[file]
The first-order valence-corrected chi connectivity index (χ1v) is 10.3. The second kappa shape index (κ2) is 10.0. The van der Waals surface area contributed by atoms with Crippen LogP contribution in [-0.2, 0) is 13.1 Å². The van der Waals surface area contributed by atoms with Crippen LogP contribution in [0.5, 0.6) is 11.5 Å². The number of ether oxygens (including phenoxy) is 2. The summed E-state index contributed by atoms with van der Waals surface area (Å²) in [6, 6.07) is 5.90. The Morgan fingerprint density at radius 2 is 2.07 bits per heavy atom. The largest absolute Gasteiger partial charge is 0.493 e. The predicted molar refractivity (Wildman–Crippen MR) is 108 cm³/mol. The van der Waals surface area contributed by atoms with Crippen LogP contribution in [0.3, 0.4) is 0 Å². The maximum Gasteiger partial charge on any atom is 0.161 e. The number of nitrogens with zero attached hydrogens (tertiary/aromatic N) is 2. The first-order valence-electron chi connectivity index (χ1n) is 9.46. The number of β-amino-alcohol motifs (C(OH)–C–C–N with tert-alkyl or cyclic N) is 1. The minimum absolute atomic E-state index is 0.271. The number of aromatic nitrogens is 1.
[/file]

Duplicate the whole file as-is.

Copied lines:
The first-order valence-corrected chi connectivity index (χ1v) is 10.3. The second kappa shape index (κ2) is 10.0. The van der Waals surface area contributed by atoms with Crippen LogP contribution in [-0.2, 0) is 13.1 Å². The van der Waals surface area contributed by atoms with Crippen LogP contribution in [0.5, 0.6) is 11.5 Å². The number of ether oxygens (including phenoxy) is 2. The summed E-state index contributed by atoms with van der Waals surface area (Å²) in [6, 6.07) is 5.90. The Morgan fingerprint density at radius 2 is 2.07 bits per heavy atom. The largest absolute Gasteiger partial charge is 0.493 e. The predicted molar refractivity (Wildman–Crippen MR) is 108 cm³/mol. The van der Waals surface area contributed by atoms with Crippen LogP contribution in [0.3, 0.4) is 0 Å². The maximum Gasteiger partial charge on any atom is 0.161 e. The number of nitrogens with zero attached hydrogens (tertiary/aromatic N) is 2. The first-order valence-electron chi connectivity index (χ1n) is 9.46. The number of β-amino-alcohol motifs (C(OH)–C–C–N with tert-alkyl or cyclic N) is 1. The minimum absolute atomic E-state index is 0.271. The number of aromatic nitrogens is 1.